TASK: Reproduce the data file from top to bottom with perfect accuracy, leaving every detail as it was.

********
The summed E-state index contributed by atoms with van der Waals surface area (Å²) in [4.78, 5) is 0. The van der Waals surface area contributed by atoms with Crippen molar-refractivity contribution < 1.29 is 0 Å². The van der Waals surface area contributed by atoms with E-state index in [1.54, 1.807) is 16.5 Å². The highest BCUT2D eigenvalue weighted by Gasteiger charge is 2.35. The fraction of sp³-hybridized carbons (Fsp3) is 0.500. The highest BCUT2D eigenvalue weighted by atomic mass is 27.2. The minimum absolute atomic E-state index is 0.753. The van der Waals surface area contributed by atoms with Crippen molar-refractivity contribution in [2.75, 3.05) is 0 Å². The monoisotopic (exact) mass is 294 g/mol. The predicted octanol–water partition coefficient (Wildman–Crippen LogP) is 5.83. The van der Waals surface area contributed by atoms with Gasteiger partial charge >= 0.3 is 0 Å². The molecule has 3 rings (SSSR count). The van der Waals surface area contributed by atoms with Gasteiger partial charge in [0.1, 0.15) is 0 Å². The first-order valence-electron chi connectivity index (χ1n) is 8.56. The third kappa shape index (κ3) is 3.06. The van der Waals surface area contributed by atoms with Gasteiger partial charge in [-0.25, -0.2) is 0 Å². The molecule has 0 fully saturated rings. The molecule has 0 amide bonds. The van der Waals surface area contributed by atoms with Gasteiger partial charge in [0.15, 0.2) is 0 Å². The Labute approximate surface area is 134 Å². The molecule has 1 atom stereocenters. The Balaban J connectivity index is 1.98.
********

The summed E-state index contributed by atoms with van der Waals surface area (Å²) in [4.78, 5) is 0. The van der Waals surface area contributed by atoms with Crippen molar-refractivity contribution < 1.29 is 0 Å². The van der Waals surface area contributed by atoms with E-state index in [1.54, 1.807) is 16.5 Å². The highest BCUT2D eigenvalue weighted by Gasteiger charge is 2.35. The fraction of sp³-hybridized carbons (Fsp3) is 0.500. The highest BCUT2D eigenvalue weighted by atomic mass is 27.2. The minimum absolute atomic E-state index is 0.753. The van der Waals surface area contributed by atoms with Crippen molar-refractivity contribution in [2.75, 3.05) is 0 Å². The monoisotopic (exact) mass is 294 g/mol. The predicted octanol–water partition coefficient (Wildman–Crippen LogP) is 5.83. The van der Waals surface area contributed by atoms with Gasteiger partial charge >= 0.3 is 0 Å². The molecule has 3 rings (SSSR count). The van der Waals surface area contributed by atoms with Gasteiger partial charge in [0.1, 0.15) is 0 Å². The first-order valence-electron chi connectivity index (χ1n) is 8.56. The third kappa shape index (κ3) is 3.06. The van der Waals surface area contributed by atoms with Gasteiger partial charge in [-0.25, -0.2) is 0 Å². The molecule has 0 fully saturated rings. The molecule has 0 amide bonds. The van der Waals surface area contributed by atoms with Gasteiger partial charge in [0.15, 0.2) is 0 Å². The Labute approximate surface area is 134 Å². The molecule has 1 atom stereocenters. The Balaban J connectivity index is 1.98.